Use of plant derivatives for the treatment of methicillin-resistant Staphylococcus aureus (MRSA).
- Unique mechanism of action blocks Staphylococcus aureus virulence and pathogenesis without detectable resistance.
- Potential adjuvant therapy for S. aureus, as this solution enhances response to concomitant antibiotic therapy.
Staphylococcus aureus (also referred to as S. aureus or staph) is an abundant, opportunistic pathogen that is the causative agent of numerous infections. Due to its prevalence as a leading cause of healthcare associated infection and its highly multidrug resistant nature, S. aureus is listed among pathogens included under the CDC’s “serious threat” list. The CDC reports over 80,000 invasive methicillin-resistant Staphylococcus aureus (MRSA) infections and 11,285 related deaths occur each year. This presents a huge risk as MRSA is one of the toughest strains of staph to treat, since it is resistant to many commonly used antibiotics. MRSA is a significant health problem that only appears to be increasing in severity with time, as such new treatment strategies are need.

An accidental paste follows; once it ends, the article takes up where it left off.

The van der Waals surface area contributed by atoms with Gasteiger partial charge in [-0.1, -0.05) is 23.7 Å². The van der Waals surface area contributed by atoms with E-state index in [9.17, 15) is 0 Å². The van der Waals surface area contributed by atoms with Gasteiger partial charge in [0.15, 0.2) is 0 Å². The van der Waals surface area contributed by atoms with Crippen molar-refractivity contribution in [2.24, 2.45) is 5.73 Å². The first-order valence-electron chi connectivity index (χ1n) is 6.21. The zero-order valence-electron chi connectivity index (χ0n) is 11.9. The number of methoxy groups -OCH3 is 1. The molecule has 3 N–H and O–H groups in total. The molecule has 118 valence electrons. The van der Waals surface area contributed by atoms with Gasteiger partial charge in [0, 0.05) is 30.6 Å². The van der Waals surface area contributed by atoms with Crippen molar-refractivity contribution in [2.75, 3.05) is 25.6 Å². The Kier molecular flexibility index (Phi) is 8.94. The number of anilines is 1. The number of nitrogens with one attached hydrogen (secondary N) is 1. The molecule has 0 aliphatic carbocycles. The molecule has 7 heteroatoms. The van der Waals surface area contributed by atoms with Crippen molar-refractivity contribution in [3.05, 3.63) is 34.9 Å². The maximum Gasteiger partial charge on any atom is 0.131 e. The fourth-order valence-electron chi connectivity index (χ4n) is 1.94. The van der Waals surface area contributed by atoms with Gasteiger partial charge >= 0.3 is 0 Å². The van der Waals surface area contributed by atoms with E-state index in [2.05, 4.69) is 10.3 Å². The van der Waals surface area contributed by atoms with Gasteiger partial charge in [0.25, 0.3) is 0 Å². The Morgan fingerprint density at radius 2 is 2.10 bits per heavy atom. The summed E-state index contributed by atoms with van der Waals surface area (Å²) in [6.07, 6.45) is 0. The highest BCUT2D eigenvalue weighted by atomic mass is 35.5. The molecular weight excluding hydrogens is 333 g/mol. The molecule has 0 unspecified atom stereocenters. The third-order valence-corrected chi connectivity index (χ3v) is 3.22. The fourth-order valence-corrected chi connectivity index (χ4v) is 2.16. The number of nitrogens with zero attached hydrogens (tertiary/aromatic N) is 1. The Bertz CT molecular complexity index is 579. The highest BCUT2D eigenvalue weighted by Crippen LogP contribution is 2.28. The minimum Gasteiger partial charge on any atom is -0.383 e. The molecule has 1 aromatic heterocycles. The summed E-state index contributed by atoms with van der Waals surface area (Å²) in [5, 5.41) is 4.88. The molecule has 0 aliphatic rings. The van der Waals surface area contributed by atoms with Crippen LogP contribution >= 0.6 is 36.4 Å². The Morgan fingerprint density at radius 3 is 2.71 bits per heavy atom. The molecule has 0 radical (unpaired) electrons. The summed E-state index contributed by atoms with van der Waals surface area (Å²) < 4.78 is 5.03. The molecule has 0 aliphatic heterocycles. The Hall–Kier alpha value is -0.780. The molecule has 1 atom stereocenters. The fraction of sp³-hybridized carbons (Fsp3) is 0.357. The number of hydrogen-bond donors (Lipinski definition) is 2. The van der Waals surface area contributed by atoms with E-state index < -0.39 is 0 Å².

Emory Researchers in Quave Labs have discovered derivatives from the Castanea sativa (Sweet Chestnut) and S. terbinthifolia (Brazilian pepper tree) plant which inhibit MRSA infection. MRSA is known to coordinate many of its virulence and pathogenesis pathways via microbial communication. These plant extracts demonstrate antibacterial properties against MRSA, inhibiting the microbial communication system known to coordinate biofilm formation, virulence, and antibiotic resistance. Application of the derivatives resulted in decreased toxin outputs and lowered hemolytic activity. This indicates that the extracts have the ability to attenuate MRSA illness. Overall, these derivatives have the potential to be used in the treatment against MRSA, as repeat exposure of S. aureus to the extracts did not result in detectable resistance. In addition, it was shown that the extracts attenuated progression of MRSA lesions in animal infection studies.
Mouse model studies have been conducted.
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